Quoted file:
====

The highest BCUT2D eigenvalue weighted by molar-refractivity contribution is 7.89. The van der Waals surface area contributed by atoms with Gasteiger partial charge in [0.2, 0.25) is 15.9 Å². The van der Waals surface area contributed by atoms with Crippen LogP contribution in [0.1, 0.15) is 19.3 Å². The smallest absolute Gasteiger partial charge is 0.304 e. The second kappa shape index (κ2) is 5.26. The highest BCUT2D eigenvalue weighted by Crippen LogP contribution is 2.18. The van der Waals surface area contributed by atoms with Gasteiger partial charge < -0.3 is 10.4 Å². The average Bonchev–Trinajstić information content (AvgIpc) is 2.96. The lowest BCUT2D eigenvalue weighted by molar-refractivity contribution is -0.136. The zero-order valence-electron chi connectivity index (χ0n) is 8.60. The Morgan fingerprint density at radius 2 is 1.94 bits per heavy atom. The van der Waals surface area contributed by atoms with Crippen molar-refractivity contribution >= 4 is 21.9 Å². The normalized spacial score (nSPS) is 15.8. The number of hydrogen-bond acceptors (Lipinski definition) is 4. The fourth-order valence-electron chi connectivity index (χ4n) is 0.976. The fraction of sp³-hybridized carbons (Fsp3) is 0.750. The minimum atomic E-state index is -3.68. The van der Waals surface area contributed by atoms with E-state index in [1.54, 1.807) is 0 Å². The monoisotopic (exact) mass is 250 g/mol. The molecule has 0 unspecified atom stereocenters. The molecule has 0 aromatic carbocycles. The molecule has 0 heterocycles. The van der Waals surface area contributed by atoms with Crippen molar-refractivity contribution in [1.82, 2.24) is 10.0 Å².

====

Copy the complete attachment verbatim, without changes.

The highest BCUT2D eigenvalue weighted by molar-refractivity contribution is 7.89. The van der Waals surface area contributed by atoms with Gasteiger partial charge in [0.2, 0.25) is 15.9 Å². The van der Waals surface area contributed by atoms with Crippen LogP contribution in [0.1, 0.15) is 19.3 Å². The smallest absolute Gasteiger partial charge is 0.304 e. The second kappa shape index (κ2) is 5.26. The highest BCUT2D eigenvalue weighted by Crippen LogP contribution is 2.18. The van der Waals surface area contributed by atoms with Gasteiger partial charge < -0.3 is 10.4 Å². The average Bonchev–Trinajstić information content (AvgIpc) is 2.96. The lowest BCUT2D eigenvalue weighted by molar-refractivity contribution is -0.136. The zero-order valence-electron chi connectivity index (χ0n) is 8.60. The Morgan fingerprint density at radius 2 is 1.94 bits per heavy atom. The van der Waals surface area contributed by atoms with Crippen molar-refractivity contribution >= 4 is 21.9 Å². The normalized spacial score (nSPS) is 15.8. The number of hydrogen-bond acceptors (Lipinski definition) is 4. The fourth-order valence-electron chi connectivity index (χ4n) is 0.976. The fraction of sp³-hybridized carbons (Fsp3) is 0.750. The minimum atomic E-state index is -3.68. The van der Waals surface area contributed by atoms with E-state index in [1.54, 1.807) is 0 Å². The monoisotopic (exact) mass is 250 g/mol. The molecule has 0 unspecified atom stereocenters. The molecule has 0 aromatic carbocycles. The molecule has 0 heterocycles. The van der Waals surface area contributed by atoms with Crippen molar-refractivity contribution in [1.82, 2.24) is 10.0 Å².